In the past I listened to several albums recorded by the Finnish keyboardist Pasi Koivu, but somehow his music couldn't hold my attention. His albums had just too little to offer, but the eponymous album he made with Corvus Stone grabbed me by the throat instantly. Corvus Stone is an international project established after a series of exchanges between musicians on the social network Facebook. The initial core of this project consists of guitarist Colin Tench (BunChakeze, Minstrel's Ghost), bassist and multi-instrumentalist Petri Lemmy Lindström and of course Pasi Koivu.
The whole thing started when Tench added some guitar lines to one of Koivu's compositions. This led to quite a number of responses, which eventually saw Lindström getting involved too. In the course of only a few weeks they finalized a handful of compositions that were just made for fun. This was more or less the start of this new project. Pasi Koivu appears to be the main composer of this threesome, but when you listen to the long list of 21 compositions, you actually never get the idea that all tracks were written by a keyboardist. There's enough room for the other musicians to shine on this album.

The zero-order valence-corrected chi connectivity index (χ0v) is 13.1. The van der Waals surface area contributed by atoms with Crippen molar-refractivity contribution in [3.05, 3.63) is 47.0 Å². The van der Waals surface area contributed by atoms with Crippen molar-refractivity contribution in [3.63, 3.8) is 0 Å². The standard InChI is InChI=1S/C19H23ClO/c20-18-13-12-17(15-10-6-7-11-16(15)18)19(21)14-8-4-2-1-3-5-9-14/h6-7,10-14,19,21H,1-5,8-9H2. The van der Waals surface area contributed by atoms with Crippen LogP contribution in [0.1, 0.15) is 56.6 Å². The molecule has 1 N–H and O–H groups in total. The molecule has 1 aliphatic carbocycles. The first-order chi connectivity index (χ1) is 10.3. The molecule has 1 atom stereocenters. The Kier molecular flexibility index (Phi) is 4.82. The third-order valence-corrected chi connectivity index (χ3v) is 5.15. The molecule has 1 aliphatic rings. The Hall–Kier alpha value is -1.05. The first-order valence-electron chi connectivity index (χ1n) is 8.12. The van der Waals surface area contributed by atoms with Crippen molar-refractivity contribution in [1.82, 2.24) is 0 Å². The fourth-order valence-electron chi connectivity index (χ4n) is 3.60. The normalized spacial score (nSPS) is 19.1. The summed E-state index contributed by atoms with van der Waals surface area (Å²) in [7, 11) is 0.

Most of the instrumental pieces sound as if they were recorded during a jam session, but that didn't really bother me. As long as these tracks have anything to say music wise it's okay with me. Most songs have a good structure and never get too freaky. The spirit of the seventies wanders about in these songs, but I think that has something to do with their age. Occasionally Koivu sounds like Rick Wakeman when he let his MiniMoog speak, and sometimes touches of bands as Deep Purple − a small part of Smoke On The Water has been included on Moron Season − and the early Fleetwood Mac can be noticed as well. Even the music of the flower power era comes to the surface in a few compositions and throughout the album quite a lot of distinct psychedelic influences as well. Not all tracks are instrumental because singer and occasional lyricist Blake Carpenter joined the ranks of Corvus Stone. His singing on Ice King and Moron Season sounds rather strong and it made me wonder why he didn't sing more often. However, that wasn't possible as he became a band member rather late in the process of recording, so that made his influence limited. Drummer Robert Wolff also joined the band later which was the reason why a drum machine was used several times, but on The Rusty Wolff Attack he gives a demonstration of what he's capable of by doing a short solo on his kit.
Corvus Stone is a rather pleasant album in a beautifully designed package. My only negative criticism is the duration of almost eighty minutes. That's just too long to digest. They even wrote more music, which explains why they already have begun to record a successor. Hopefully the new album will last shorter, includes more vocal parts, but maintains the strong instrumental parts just like on this album!
**** Henri Strik (edited by Peter Willemsen)
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